Adults in Elbert, Georgia are concerned because the County Board of Education cut its budget last year by shortening the school week to four days. But they're not worried that the area's youth might receive a lackluster education that could impede their future prospects; they're nervous that teenagers will spend their day off having tons of sex.
"There is a large gap of time when teens are unsupervised on Mondays," Adriane Strong, the adolescent health educator of the Teen Matters Clinic in Elberton, told Georgia Health News. "That may bring the potential for them to do things that they may not do when they are occupied with school, though they tell me they just stay at home or do babysitting."
Of course it's true that unsupervised teenagers are more willing to engage in risky activities. But it seems pointless to fret over the fact that "the weekly absence of parents or guardians during the Monday workday may afford students with extended time to fraternize with members of the opposite sex without supervision," News flash, America: you can't stop teenagers from having sex with each other if they want to have sex, besides possibly handcuffing them to a church door — and, even then, they'd probably figure something out.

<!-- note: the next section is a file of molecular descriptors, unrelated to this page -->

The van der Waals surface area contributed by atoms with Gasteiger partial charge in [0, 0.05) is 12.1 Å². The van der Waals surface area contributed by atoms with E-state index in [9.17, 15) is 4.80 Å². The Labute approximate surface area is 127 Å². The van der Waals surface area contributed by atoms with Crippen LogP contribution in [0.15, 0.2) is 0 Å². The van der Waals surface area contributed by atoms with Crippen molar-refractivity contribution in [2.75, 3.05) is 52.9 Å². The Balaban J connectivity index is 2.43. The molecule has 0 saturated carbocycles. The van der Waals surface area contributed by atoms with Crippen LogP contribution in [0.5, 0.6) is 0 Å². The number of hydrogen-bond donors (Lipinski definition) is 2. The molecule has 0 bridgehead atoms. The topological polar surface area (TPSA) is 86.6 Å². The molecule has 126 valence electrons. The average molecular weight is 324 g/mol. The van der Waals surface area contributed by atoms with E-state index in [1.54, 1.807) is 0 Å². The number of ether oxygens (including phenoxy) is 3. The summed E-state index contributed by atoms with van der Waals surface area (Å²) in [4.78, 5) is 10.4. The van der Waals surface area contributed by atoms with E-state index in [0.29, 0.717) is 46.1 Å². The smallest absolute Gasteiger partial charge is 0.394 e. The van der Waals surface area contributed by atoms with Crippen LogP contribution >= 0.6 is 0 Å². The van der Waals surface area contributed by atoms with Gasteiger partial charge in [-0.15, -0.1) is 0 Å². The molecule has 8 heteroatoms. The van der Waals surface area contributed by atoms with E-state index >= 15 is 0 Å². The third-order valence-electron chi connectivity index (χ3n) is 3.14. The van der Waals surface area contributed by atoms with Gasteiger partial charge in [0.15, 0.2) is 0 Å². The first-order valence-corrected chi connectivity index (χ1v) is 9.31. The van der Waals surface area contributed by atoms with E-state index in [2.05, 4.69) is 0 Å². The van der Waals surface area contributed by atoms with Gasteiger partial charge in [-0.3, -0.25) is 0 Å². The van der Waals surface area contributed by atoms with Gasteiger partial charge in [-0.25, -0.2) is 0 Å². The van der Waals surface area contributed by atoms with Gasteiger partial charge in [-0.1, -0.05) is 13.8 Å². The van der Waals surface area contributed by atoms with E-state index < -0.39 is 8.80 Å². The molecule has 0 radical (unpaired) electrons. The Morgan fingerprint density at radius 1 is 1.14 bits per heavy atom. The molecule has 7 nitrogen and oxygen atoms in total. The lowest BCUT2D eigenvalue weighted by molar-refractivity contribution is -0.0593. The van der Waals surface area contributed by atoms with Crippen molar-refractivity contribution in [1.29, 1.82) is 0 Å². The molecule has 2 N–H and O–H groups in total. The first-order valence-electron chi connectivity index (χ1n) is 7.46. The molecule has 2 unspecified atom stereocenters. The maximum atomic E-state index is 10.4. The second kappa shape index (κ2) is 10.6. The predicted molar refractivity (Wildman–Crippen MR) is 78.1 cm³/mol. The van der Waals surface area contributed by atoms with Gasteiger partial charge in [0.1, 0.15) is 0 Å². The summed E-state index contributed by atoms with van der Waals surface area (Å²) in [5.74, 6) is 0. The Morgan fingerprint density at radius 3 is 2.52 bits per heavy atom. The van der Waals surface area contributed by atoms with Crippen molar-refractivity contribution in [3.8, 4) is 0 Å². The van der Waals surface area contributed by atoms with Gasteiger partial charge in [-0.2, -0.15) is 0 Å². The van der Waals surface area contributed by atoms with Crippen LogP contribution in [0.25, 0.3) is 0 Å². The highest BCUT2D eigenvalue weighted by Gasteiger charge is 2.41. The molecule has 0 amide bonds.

The clinic clearly means well — although they have an "Abstinence Works Best" posted in the office, they give out free birth control and seem to have a realistic outlook regarding teen sexuality in general — and it makes sense that Strong would be worried that three-day weekends could contribute to the rebound of the teen pregnancy rate, especially since the county used to have a higher than average unplanned birth rate among teenagers. But why aren't they brainstorming ways to educate teenagers about the dangers of unprotected sex rather than focusing on limiting the hours of the week during which it could take place?
Long weekends risky for teens? [Georgia Health News]
Image via olly/Shutterstock.